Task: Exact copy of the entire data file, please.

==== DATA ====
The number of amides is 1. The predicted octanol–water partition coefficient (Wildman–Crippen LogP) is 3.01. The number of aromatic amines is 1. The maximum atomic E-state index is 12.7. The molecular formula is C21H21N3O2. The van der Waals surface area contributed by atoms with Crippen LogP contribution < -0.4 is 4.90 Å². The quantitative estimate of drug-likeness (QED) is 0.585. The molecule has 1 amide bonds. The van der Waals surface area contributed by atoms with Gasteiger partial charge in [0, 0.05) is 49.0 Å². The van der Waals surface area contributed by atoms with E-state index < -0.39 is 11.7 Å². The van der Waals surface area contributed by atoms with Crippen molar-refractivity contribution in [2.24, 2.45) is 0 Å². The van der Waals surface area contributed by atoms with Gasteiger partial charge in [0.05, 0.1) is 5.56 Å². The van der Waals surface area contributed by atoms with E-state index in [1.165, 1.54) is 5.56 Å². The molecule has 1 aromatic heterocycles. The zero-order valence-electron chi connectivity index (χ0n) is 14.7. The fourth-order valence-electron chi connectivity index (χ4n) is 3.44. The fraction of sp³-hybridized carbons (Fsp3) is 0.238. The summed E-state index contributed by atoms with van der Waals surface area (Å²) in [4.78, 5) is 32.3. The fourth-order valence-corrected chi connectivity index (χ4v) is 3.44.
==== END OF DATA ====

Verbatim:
The number of amides is 1. The predicted octanol–water partition coefficient (Wildman–Crippen LogP) is 3.01. The number of aromatic amines is 1. The maximum atomic E-state index is 12.7. The molecular formula is C21H21N3O2. The van der Waals surface area contributed by atoms with Crippen LogP contribution < -0.4 is 4.90 Å². The quantitative estimate of drug-likeness (QED) is 0.585. The molecule has 1 amide bonds. The van der Waals surface area contributed by atoms with Gasteiger partial charge in [0, 0.05) is 49.0 Å². The van der Waals surface area contributed by atoms with E-state index < -0.39 is 11.7 Å². The van der Waals surface area contributed by atoms with Crippen molar-refractivity contribution in [2.24, 2.45) is 0 Å². The van der Waals surface area contributed by atoms with Gasteiger partial charge in [0.05, 0.1) is 5.56 Å². The van der Waals surface area contributed by atoms with E-state index in [1.165, 1.54) is 5.56 Å². The molecule has 1 aromatic heterocycles. The zero-order valence-electron chi connectivity index (χ0n) is 14.7. The fourth-order valence-electron chi connectivity index (χ4n) is 3.44. The fraction of sp³-hybridized carbons (Fsp3) is 0.238. The summed E-state index contributed by atoms with van der Waals surface area (Å²) in [4.78, 5) is 32.3. The fourth-order valence-corrected chi connectivity index (χ4v) is 3.44.